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Tags: Onto, Cells, Skin, Spraying, Wound, Burn, Heals, that, Device, Device that Heals Burn Wound by Spraying Skin Cells Onto It,
 
 
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Device that Heals Burn Wound by Spraying Skin Cells Onto It
Post: #1

Device that Heals Burn Wound by Spraying Skin Cells Onto It

ABSTRACT

If you like this invention you can vote for it hereResearchers from the Wake Forest University in Winston-Salem, North Carolina, United States, managed to create a device able to spray skin cells right onto a burn wound. Their latest invention heals and protects the wound, serving as an alternative to skin transplants.
Before spraying the skin cells, researchers use a laser that accurately analyzes the size and shape of the wound. According to Kyle Binder, one of the students from the research team, the device literally prints the cells straight onto the wound.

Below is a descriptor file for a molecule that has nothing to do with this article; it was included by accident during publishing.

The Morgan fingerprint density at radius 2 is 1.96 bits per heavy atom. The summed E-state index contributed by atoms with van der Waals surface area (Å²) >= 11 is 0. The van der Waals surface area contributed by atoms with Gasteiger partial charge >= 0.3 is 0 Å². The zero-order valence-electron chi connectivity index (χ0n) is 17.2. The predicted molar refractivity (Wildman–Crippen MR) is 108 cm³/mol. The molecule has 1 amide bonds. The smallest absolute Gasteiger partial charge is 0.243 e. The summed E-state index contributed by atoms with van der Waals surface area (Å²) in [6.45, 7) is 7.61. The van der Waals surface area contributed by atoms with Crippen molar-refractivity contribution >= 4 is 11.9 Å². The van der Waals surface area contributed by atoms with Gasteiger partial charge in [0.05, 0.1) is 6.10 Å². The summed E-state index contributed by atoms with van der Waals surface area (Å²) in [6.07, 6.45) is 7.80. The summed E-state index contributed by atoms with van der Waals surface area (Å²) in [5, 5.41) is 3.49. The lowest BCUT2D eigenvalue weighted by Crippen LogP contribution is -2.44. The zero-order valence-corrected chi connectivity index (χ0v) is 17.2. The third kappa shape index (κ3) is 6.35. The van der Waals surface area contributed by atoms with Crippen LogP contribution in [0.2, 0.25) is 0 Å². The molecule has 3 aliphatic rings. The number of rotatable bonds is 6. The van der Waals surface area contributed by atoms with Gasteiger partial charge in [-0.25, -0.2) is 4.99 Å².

In a report presented at the Translational Regenerative Medicine Forum, researchers mentioned that their new system, entitled bioprinting, which works similar to a multicolor office inkjet printer, proved to be successful during the experiments carried out on mice. One of the team members said that burn wounds healed in two weeks.
In order to perform trials on humans, researchers will require approval from the U.S. Food and Drug Administration.
Currently the team collaborates with U.S. Armed Forces Institute of Regenerative Medicine to invent a device that would help heal different types of wounds in soldiers that are on missions in Iraq and Afghanistan.
The second stage of the research involves testing the device on pigs, due to the fact that the structure their skin is close to the structure of human skin. More on the invention is available here.